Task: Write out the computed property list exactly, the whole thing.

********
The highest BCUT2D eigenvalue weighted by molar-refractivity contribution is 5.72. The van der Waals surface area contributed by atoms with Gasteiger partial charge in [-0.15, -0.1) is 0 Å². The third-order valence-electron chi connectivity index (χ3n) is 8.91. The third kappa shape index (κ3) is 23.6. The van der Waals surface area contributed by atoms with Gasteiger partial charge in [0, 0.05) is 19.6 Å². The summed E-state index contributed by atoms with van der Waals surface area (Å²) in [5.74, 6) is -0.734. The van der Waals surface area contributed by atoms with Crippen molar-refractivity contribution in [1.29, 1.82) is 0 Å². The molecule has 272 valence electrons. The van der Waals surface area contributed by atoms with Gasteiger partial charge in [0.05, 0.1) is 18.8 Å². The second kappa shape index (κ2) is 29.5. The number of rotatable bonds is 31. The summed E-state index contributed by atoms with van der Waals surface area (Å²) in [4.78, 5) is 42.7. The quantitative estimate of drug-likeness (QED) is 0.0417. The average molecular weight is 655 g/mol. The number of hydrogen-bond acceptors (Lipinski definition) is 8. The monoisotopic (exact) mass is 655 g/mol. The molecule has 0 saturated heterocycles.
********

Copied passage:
The highest BCUT2D eigenvalue weighted by molar-refractivity contribution is 5.72. The van der Waals surface area contributed by atoms with Gasteiger partial charge in [-0.15, -0.1) is 0 Å². The third-order valence-electron chi connectivity index (χ3n) is 8.91. The third kappa shape index (κ3) is 23.6. The van der Waals surface area contributed by atoms with Gasteiger partial charge in [0, 0.05) is 19.6 Å². The summed E-state index contributed by atoms with van der Waals surface area (Å²) in [5.74, 6) is -0.734. The van der Waals surface area contributed by atoms with Crippen molar-refractivity contribution in [1.29, 1.82) is 0 Å². The molecule has 272 valence electrons. The van der Waals surface area contributed by atoms with Gasteiger partial charge in [0.05, 0.1) is 18.8 Å². The second kappa shape index (κ2) is 29.5. The number of rotatable bonds is 31. The summed E-state index contributed by atoms with van der Waals surface area (Å²) in [4.78, 5) is 42.7. The quantitative estimate of drug-likeness (QED) is 0.0417. The average molecular weight is 655 g/mol. The number of hydrogen-bond acceptors (Lipinski definition) is 8. The monoisotopic (exact) mass is 655 g/mol. The molecule has 0 saturated heterocycles.